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Obama administration’s Benghazi account details CIA role
The Obama administration, seeking to tamp down mounting questions over its handling of the deadly attack on the U.S. Consulate in Benghazi, Libya, on Sept. 11, released unprecedented details this week of the CIA's role in efforts to defend the consulate and rescue its inhabitants.
In a statement emailed to The Washington Times Friday, a senior U.S. intelligence official described how the CIA flew an armed rapid-response team from Tripoli in a hastily chartered aircraft, and how an unarmed U.S. surveillance drone was deployed over the consulate while the attack was raging.
The account furnishes new details about the response to the attack, which came in two waves: the first in the evening at the consulate itself, when heavily-armed extremists overran the complex and set it ablaze, killing the ambassador and one of his colleagues; and the second at the CIA's facility in Benghazi at dawn the following morning, when the attackers were supported by mortar fire, which killed two agency security officers.
The account also confirms for the first time that the armed U.S. security officials who rushed to aid the small diplomatic security team at the consulate itself were CIA personnel or contractors, and that the rapid-response team remained at Benghazi airport for several hours during the night, believing that attack was over and beset by communication, transportation and security concerns.
"Upon learning the ambassador was missing and that the situation at the [CIA] annex had calmed, [the rapid-response team] focused on locating the ambassador and trying to secure information on the security situation at the hospital," the senior intelligence official said.
"The [CIA] officers on the ground in Benghazi responded to the situation on the night of 11 and 12 September as quickly and as effectively as possible," the official added.
The release of the new details appeared designed to rebut reports that CIA officials in Washington had told their personnel in Benghazi not to respond to calls for help from the consulate and that the U.S. military had failed to provide support to the agency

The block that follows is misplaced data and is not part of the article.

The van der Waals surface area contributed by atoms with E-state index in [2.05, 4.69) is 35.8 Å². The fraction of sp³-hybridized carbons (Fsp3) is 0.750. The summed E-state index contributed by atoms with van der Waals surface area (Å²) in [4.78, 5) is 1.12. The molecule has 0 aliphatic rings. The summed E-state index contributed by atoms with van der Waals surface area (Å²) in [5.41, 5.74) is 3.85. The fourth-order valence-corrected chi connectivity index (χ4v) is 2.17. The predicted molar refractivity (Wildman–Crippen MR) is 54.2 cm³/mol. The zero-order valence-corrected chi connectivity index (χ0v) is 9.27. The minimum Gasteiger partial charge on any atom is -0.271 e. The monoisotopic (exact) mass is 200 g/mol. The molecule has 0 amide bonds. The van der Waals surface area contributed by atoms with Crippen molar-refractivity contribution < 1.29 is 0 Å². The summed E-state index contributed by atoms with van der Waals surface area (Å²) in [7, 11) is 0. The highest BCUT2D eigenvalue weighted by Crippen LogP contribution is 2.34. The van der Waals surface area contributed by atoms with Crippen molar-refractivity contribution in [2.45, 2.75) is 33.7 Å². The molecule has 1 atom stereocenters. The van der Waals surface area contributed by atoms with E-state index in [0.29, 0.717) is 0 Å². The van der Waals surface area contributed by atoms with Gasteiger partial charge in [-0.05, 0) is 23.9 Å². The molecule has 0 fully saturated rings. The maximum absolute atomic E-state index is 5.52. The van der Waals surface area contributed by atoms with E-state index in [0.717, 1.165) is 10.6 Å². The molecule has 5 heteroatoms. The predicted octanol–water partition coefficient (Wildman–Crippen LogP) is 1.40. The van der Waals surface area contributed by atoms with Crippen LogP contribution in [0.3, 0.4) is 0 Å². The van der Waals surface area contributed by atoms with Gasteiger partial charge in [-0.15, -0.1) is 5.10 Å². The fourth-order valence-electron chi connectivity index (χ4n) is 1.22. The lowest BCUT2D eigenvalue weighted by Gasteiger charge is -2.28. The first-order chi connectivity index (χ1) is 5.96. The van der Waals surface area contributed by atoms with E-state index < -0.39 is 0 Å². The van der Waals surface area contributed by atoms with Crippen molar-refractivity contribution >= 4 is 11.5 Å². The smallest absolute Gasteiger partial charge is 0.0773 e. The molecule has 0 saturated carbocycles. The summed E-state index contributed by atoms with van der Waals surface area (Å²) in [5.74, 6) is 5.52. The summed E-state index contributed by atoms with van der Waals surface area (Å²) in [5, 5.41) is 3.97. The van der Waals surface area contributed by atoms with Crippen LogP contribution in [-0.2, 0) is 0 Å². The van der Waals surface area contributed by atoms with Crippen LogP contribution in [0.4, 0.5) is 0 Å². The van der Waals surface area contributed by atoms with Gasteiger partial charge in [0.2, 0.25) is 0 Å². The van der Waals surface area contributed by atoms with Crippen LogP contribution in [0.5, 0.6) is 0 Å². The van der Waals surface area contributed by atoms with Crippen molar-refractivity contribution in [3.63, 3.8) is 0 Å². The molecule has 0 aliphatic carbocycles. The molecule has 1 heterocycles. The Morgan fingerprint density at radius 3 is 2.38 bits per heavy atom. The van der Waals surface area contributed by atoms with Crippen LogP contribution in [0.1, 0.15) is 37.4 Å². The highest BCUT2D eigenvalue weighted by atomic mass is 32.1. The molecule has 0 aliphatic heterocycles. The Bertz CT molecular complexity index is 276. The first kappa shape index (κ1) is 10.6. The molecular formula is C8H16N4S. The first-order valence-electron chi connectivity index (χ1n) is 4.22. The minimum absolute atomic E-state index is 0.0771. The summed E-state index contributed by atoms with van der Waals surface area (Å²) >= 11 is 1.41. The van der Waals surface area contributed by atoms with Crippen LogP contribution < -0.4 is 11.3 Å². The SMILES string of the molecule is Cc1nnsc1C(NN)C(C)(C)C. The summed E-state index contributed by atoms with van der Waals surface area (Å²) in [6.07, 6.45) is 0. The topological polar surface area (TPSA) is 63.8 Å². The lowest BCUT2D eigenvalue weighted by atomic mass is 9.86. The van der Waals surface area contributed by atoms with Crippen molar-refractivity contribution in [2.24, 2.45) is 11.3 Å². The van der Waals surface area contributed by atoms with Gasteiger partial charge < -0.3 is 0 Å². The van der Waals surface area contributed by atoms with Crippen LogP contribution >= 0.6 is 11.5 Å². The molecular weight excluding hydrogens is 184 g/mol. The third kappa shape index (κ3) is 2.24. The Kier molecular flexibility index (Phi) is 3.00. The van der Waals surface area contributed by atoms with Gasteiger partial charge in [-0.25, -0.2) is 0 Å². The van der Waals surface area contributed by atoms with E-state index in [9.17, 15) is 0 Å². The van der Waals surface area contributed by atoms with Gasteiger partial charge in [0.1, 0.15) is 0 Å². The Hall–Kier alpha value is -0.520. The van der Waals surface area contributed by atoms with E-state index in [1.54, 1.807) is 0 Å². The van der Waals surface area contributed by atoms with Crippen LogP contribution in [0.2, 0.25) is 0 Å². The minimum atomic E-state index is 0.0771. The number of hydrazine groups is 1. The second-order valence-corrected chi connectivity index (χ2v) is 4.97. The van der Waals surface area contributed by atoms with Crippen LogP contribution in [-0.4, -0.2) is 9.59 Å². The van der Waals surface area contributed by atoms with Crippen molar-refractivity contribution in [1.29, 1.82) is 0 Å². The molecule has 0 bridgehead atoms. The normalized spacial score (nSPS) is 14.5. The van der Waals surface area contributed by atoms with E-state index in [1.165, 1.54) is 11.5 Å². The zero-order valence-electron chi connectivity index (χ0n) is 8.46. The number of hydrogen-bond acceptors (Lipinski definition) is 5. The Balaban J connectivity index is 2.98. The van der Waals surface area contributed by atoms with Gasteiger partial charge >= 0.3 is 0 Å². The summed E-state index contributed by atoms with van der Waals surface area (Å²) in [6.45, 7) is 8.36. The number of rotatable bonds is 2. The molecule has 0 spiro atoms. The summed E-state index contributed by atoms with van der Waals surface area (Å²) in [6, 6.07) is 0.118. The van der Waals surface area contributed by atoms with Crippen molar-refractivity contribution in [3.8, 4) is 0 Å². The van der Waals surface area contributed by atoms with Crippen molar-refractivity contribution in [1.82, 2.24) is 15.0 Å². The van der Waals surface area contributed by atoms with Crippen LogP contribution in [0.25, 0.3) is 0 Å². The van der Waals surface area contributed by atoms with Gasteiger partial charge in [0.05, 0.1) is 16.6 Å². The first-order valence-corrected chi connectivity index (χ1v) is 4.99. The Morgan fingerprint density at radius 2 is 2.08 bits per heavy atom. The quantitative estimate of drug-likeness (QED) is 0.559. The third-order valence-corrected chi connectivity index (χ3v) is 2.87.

"There were no orders to anybody to stand down in providing support," the official said, who asked for anonymity because of continuing investigations into the incident.
The account also made clear that the Pentagon had diverted a surveillance drone to provide live video of the consulate and provided the plane that eventually flew the survivors of the attack out of Benghazi the following day.
Pentagon spokesman George Little repeated Friday that the U.S. military had been ready to respond within a few hours of the attack.
Mr. Little said that several U.S. military units in the United States and Europe had been ordered to respond, but did not get to a staging base in Sicily until well after the attacks in Benghazi had ended. He added that the Pentagon would soon release a timeline of military actions taken on Sept. 11.
In the heated atmosphere of a presidential election, questions about the administration's handling of the incident have acquired a partisan tone. President Obama, who referred to "acts of terror" the next day while denouncing the fatal attack, and other officials have been accused by critics of trying to make a partisan issue of the incident.
But both Republican and Democratic skeptics have questioned the administration's account of the event, and questioned also subsequent statements by Mr. Obama and other administration officials linking the Benghazi attacks to a "spontaneous" series of popular demonstrations in the region against an American-made YouTube video allegedly insulting Islam's prophet Muhammad.
On Thursday, senior intelligence officials told reporters they had early information that the attackers had ties to al Qaeda-linked groups but did not make it public immediately because it was based on classified communication intercepts. And they said early public comments by officials about the attack and its genesis were cautious and limited, as they routinely are in such incidents.
But one former senior intelligence official said the administration and the CIA had waited too long to tell their side of the story.
"I don't understand what took them so long," said the former official, who requested anonymity in order candidly to discuss his successors' handling of the incident.
"From what I have read [about the briefing], there is nothing in there that they shouldn't have been able to put out six weeks ago."
In the absence of detailed answers to questions about the events of that night, "conspiracy theories inevitably emerge," the former official told The Times.
"The questions multiply and you never get out from under it," the former official concluded.
• This account was based in part on wire service dispatches.
© Copyright 2014 The Washington Times, LLC. Click here for reprint permission.
About the Author
Shaun Waterman is an award-winning reporter for The Washington Times, covering foreign affairs, defense and cybersecurity. He was a senior editor and correspondent for United Press International for nearly a decade, and has covered the Department of Homeland Security since 2003. His reporting on the Sept. 11 Commission and the tortuous process by which some of its recommendations finally became ...
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